St. Paul teachers want companies, nonprofits to pay more for schools

Members of the St. Paul teachers union protest outside Wells Fargo.
Members of the St. Paul Federation of Teachers protested outside Wells Fargo's downtown St. Paul office on December 7, 2017.
Solvejg Wastvedt | MPR News

The St. Paul teachers union says tax breaks long enjoyed by the city's businesses, colleges, hospitals and other nonprofits are letting those institutions off the hook when it comes to paying their fair share for schools.

Union leaders say that money belongs in schools, and they're pressing the St. Paul school board now to help ratchet up the pressure. They've made it part of the negotiations on a new teachers contract.

It's a bold tactic that was on loud display last week as union members chanted "Students' needs, not corporate greed!" outside the glass-walled St. Paul skyway offices of U.S. Bank, Securian and Wells Fargo. The teachers also held an outdoor rally in front of Ecolab's downtown building.

While the union says some firms are starting to pay attention, critics warn it could alienate executives at companies and nonprofits who believe their institutions already do plenty — and pay plenty — for St. Paul schools.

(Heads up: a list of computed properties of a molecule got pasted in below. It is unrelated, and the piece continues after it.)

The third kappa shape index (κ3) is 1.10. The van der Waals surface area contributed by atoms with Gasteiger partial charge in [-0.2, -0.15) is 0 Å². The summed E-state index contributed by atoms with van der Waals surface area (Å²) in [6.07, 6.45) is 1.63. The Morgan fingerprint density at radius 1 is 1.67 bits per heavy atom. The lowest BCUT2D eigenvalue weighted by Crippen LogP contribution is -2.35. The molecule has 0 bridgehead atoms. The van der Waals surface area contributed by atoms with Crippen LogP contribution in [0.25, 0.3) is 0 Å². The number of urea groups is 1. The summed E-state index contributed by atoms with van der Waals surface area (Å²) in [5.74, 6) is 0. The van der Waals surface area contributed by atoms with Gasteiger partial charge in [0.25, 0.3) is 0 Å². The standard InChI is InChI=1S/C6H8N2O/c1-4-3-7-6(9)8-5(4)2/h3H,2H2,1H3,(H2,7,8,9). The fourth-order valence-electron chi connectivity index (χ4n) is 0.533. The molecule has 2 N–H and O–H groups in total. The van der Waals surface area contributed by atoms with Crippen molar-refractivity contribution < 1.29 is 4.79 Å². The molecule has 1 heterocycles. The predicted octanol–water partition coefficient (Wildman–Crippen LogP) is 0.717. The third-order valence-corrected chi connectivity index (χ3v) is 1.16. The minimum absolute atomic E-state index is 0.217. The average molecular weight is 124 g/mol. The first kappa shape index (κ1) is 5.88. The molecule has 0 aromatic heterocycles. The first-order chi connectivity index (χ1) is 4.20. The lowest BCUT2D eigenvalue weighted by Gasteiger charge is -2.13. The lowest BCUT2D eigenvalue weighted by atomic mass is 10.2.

Besides businesses, the St. Paul federation wants local colleges and other nonprofits that are exempt from property taxes to voluntarily pay into the district. The teachers haven't said how big the contributions should be.

Union leaders, though, say there's no other choice in an era of uncertain public school funding.

St. Paul Fed. of Teachers president Nick Faber speaks outside Wells Fargo.
St. Paul Federation of Teachers president Nick Faber spoke outside Wells Fargo's downtown St. Paul office during a rally December 7, 2017.
Solvejg Wastvedt | MPR News

"Traditional negotiations of just negotiating with a district that's strapped with cash are done," said St. Paul Federation of Teachers President Nick Faber. "We need to do that and we need to talk with our corporate partners and negotiate with them about how they can be better partners in St. Paul Public Schools."

Faber says in the past, when teachers have tried pressing legislators and district officials for more resources for schools they've been told there's not enough money in state and district budgets.

The union says it has a specific problem with a business incentive program called Tax Increment Financing, or TIF. When property in designated "TIF districts" increases in value, the additional tax revenue goes to pay for development of the site, which teachers argue siphons revenues from schools.

U.S. Bank's operations center near downtown St. Paul, Wells Fargo Place and Securian Center are in TIF districts.

But state law says TIF districts can only be established if the development in question would not otherwise have happened. The Securian and U.S. Bank properties were declining in tax value prior to the establishment, said Hannah Burchill of the city Planning and Economic Development Department.